We stopped before the fire pit and everyone became silent. From the largest hut came a wizened old man, bedecked in a headdress of ornate feathers in addition to the stick-bone combo which was so common hereabout. I was to learn later that this was Nyuk-nyuk-nyuk, the headman of the Waiayotta tribe.

“Yassin … sassin … snazzum frazzum!” intoned the headman, clapping sharply. Once. Twice.

Whatever he said, the result was that each of our party was shown to a hut to freshen up before being escorted back to the fire, now blazing magnificently.


We all sat around the fire, Indian style, as several bare-breasted maidens brought around covered baskets of what I hoped was edible, although I was not especially particular at that moment. I couldn’t see what was in them, but, as I had fully expected to be devoured myself, I wasn’t about to scorn a potluck.

I made eye contact with Smith-Christie and the Pole Cat. I think they were as eager as I to get at whatever was in those baskets. A brief word from the headman, and we would dig in.

“Rooby … rooby roo!” he chanted.

Oh, boy! Supper, come to poppa! I opened the basket.

Frogs. It was a basket of live frogs.

Eh! You gotta eat, I thought, and made to gnaw off a drumstick.

“Walla!” shouted the headman.

“No, Meester Bob! We not to eat dees frogs,” Pepe informed me.

“Wh— ?” I said.

“No … we leek dees frogs. We leek dee frogs and we tell stories.”

“Wh— ?” I said.

So, the tribesmen took it in turns to tell tales of rainforest derring-do of some sort or another. While we all licked frogs.

I’ll admit, they did know frogs and their psychotropic properties! Lick a green frog at the slow parts, lick a brown frog for the fight scenes. Lick a yellow frog for slow motion, and lick one of the little red frogs for rewind. It seems strange to me now, but I think they even have had a frog for subtitles, because those tribal tales were a hoot!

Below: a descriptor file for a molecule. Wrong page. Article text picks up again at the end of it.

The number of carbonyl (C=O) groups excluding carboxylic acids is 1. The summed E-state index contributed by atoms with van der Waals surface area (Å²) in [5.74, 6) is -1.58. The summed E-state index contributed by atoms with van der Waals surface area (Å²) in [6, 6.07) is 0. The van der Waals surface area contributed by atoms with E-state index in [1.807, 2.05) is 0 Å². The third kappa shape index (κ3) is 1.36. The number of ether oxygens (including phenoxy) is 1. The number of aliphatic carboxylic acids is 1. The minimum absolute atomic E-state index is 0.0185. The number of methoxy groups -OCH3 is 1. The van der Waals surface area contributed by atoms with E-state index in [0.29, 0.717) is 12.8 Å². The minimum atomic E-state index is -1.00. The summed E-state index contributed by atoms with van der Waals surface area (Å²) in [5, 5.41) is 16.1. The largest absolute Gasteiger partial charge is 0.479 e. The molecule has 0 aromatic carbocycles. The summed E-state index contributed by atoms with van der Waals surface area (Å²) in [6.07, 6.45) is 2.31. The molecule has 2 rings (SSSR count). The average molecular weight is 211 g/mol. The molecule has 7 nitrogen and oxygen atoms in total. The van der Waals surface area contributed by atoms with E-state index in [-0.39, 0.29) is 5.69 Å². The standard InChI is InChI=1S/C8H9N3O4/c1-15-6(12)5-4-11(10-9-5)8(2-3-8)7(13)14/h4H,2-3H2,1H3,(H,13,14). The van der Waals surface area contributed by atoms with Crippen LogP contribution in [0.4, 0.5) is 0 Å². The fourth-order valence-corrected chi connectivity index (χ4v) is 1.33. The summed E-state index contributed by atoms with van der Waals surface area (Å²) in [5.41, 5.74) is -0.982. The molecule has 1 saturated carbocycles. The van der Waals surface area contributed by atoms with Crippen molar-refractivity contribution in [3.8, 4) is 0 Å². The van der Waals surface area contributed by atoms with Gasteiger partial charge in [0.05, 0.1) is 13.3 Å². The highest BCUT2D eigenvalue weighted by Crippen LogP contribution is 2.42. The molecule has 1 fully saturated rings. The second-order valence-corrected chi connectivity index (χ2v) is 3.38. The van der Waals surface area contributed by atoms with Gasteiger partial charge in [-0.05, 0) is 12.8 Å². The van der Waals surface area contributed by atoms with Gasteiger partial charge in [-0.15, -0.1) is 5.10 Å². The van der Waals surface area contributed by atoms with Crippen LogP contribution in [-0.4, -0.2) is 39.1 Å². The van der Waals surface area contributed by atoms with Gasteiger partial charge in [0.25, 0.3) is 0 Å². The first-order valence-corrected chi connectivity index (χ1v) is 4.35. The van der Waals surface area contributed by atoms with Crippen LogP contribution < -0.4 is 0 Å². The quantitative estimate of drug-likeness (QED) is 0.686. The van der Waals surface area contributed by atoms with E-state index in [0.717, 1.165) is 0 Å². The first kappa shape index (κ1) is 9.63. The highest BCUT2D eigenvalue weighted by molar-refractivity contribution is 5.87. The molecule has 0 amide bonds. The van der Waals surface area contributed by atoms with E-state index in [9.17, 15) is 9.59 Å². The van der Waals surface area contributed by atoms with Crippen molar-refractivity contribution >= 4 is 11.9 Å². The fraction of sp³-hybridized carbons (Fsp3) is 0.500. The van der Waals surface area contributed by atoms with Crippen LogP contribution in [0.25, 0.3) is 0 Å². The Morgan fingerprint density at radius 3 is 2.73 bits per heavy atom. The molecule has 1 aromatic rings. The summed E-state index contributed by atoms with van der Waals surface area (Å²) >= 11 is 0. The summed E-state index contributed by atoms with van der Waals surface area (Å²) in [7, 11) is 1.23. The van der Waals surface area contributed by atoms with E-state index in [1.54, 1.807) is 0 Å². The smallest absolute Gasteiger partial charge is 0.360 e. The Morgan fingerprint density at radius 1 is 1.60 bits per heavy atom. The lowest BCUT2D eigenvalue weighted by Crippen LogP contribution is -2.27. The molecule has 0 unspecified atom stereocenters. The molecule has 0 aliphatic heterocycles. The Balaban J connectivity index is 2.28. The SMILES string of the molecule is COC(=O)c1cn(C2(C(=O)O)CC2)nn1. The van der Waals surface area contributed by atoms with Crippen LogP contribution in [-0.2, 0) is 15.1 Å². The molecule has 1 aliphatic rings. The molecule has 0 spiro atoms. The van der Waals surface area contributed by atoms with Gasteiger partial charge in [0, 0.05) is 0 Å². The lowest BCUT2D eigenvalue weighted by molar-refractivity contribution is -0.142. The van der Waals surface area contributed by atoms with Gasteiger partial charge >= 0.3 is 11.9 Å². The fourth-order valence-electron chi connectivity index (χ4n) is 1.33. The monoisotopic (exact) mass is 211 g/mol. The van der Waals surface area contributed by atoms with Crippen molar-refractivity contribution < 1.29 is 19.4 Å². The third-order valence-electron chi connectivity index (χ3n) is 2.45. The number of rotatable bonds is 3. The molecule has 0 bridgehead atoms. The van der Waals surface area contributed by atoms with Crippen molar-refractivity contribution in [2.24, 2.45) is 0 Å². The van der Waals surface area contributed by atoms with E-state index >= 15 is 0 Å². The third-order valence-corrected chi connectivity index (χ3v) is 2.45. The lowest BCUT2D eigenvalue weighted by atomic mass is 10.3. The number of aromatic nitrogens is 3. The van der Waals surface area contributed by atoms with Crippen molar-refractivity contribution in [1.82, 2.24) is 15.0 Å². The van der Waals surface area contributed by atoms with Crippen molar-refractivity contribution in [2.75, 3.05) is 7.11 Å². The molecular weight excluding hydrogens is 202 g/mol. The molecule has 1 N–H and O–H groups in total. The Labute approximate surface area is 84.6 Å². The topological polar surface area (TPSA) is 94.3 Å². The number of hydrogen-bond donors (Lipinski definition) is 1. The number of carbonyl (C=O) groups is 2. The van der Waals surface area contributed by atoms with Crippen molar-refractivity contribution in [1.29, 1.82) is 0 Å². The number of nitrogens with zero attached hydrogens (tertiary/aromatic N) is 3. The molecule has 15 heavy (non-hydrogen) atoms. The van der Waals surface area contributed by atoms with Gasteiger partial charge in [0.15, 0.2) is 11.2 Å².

To tell the truth, I could have just sat there licking frogs all night, but before we knew it, the Waiayotta turned as one, their rheumy eyes beseeching us to tell them a story. My companions and I looked at each other helplessly. It was Christy Smith-Christie who rose to the occasion.

“I’ll tell you a story …” she began.


“I was born a small, rich child,” she said. “I wanted for nothing. My parents were the healthiest, wealthiest, most cordial parents any child could ask for. They even gave me their private number as a child so that when I was feeling especially frightened or vulnerable, I could call and leave them a complete and detailed message including my name, date and the exact nature of my fear.”

The Waiayotta must have all licked their subtitle frogs, because I could see they were getting into it.

“My parents had been hippies once. Flower Children. And they made their fortune feeding Flower People’s unsophisticated tastes. If you can strap a bag of oats to a horse’s face for a nickel, why not slap a psychedelic label on it and strap it to a hippie’s face for ten times that much? ’Tis a gift to be simple and ’tis a gift to be free, but to be seen paying top dollar for simple and free at the co-op is a really good ROI. By the time granola prices peaked when the Yuppies came around, my folks were pretty well-to-do. Hemp hemp hooray!”

“Watermelon cantaloupe watermelon cantaloupe watermelon cantaloupe,” the tribesmen murmured.

“And they taught me kindness. When I was a little girl, I collected Barbie clothes. Not the dolls … just the clothes. And every Christmas, my parents would pack them up and take them to Goodwill for the little girls with less fortunate dolls. How do you rebel against that as a child?” she asked. “Put bacon and mayonnaise on your Loveburger?”

My stomach leapt as if it were being assumed bodily into Heaven at the mention of bacon and mayonnaise, but I wanted to hear more.

“I’ll tell you how I rebelled. I started eating white bread and Miracle Whip.”

Again with the stomach.